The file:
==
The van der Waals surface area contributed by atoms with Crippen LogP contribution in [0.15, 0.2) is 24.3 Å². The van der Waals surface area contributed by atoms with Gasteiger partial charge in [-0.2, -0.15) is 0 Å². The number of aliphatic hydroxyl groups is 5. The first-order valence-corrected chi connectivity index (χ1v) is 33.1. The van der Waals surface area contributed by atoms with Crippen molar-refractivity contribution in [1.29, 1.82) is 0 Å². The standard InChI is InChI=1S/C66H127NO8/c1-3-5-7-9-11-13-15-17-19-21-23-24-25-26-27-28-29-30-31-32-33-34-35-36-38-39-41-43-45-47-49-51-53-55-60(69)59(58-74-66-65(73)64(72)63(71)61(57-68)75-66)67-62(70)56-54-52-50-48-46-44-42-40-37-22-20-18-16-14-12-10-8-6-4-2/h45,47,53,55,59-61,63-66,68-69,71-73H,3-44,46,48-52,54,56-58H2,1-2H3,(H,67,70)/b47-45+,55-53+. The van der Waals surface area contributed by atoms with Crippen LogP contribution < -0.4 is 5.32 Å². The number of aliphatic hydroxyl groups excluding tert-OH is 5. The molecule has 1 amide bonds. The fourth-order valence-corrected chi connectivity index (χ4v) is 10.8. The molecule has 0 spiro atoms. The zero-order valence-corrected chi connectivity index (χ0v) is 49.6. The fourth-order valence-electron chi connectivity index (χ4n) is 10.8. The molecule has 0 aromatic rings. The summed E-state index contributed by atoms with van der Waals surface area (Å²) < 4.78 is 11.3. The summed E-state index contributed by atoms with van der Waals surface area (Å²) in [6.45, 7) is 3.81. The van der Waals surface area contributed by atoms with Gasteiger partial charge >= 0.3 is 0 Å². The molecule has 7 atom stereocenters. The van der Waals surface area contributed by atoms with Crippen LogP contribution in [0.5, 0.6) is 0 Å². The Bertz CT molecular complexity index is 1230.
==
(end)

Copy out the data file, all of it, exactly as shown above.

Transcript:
The van der Waals surface area contributed by atoms with Crippen LogP contribution in [0.15, 0.2) is 24.3 Å². The van der Waals surface area contributed by atoms with Gasteiger partial charge in [-0.2, -0.15) is 0 Å². The number of aliphatic hydroxyl groups is 5. The first-order valence-corrected chi connectivity index (χ1v) is 33.1. The van der Waals surface area contributed by atoms with Crippen molar-refractivity contribution in [1.29, 1.82) is 0 Å². The standard InChI is InChI=1S/C66H127NO8/c1-3-5-7-9-11-13-15-17-19-21-23-24-25-26-27-28-29-30-31-32-33-34-35-36-38-39-41-43-45-47-49-51-53-55-60(69)59(58-74-66-65(73)64(72)63(71)61(57-68)75-66)67-62(70)56-54-52-50-48-46-44-42-40-37-22-20-18-16-14-12-10-8-6-4-2/h45,47,53,55,59-61,63-66,68-69,71-73H,3-44,46,48-52,54,56-58H2,1-2H3,(H,67,70)/b47-45+,55-53+. The van der Waals surface area contributed by atoms with Crippen LogP contribution < -0.4 is 5.32 Å². The number of aliphatic hydroxyl groups excluding tert-OH is 5. The molecule has 1 amide bonds. The fourth-order valence-corrected chi connectivity index (χ4v) is 10.8. The molecule has 0 spiro atoms. The zero-order valence-corrected chi connectivity index (χ0v) is 49.6. The fourth-order valence-electron chi connectivity index (χ4n) is 10.8. The molecule has 0 aromatic rings. The summed E-state index contributed by atoms with van der Waals surface area (Å²) < 4.78 is 11.3. The summed E-state index contributed by atoms with van der Waals surface area (Å²) in [6.45, 7) is 3.81. The van der Waals surface area contributed by atoms with Gasteiger partial charge >= 0.3 is 0 Å². The molecule has 7 atom stereocenters. The van der Waals surface area contributed by atoms with Crippen LogP contribution in [0.5, 0.6) is 0 Å². The Bertz CT molecular complexity index is 1230.